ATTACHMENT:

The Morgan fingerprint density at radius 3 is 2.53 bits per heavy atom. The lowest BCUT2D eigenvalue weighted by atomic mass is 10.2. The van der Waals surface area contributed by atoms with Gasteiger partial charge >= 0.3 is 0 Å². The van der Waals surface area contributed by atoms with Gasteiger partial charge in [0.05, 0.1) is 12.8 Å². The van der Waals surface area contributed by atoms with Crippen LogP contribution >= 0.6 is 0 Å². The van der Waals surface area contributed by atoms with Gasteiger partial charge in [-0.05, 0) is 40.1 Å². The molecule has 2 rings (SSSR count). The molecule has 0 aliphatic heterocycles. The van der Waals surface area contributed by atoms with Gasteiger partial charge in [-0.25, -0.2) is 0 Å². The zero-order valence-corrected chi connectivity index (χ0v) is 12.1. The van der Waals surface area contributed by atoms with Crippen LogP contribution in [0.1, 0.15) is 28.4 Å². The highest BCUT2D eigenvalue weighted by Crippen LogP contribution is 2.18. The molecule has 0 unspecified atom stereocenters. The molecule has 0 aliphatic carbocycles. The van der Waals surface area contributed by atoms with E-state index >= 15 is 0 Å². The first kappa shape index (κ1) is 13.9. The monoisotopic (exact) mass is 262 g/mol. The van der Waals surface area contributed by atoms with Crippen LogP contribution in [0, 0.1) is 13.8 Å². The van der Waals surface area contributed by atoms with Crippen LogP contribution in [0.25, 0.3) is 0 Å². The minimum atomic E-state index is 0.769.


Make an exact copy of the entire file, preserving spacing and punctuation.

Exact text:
The Morgan fingerprint density at radius 3 is 2.53 bits per heavy atom. The lowest BCUT2D eigenvalue weighted by atomic mass is 10.2. The van der Waals surface area contributed by atoms with Gasteiger partial charge >= 0.3 is 0 Å². The van der Waals surface area contributed by atoms with Gasteiger partial charge in [0.05, 0.1) is 12.8 Å². The van der Waals surface area contributed by atoms with Crippen LogP contribution >= 0.6 is 0 Å². The van der Waals surface area contributed by atoms with Gasteiger partial charge in [-0.05, 0) is 40.1 Å². The molecule has 2 rings (SSSR count). The molecule has 0 aliphatic heterocycles. The van der Waals surface area contributed by atoms with Gasteiger partial charge in [-0.25, -0.2) is 0 Å². The zero-order valence-corrected chi connectivity index (χ0v) is 12.1. The van der Waals surface area contributed by atoms with Crippen LogP contribution in [0.1, 0.15) is 28.4 Å². The highest BCUT2D eigenvalue weighted by Crippen LogP contribution is 2.18. The molecule has 0 unspecified atom stereocenters. The molecule has 0 aliphatic carbocycles. The van der Waals surface area contributed by atoms with E-state index >= 15 is 0 Å². The first kappa shape index (κ1) is 13.9. The monoisotopic (exact) mass is 262 g/mol. The van der Waals surface area contributed by atoms with Crippen LogP contribution in [0, 0.1) is 13.8 Å². The van der Waals surface area contributed by atoms with Crippen LogP contribution in [0.25, 0.3) is 0 Å². The minimum atomic E-state index is 0.769.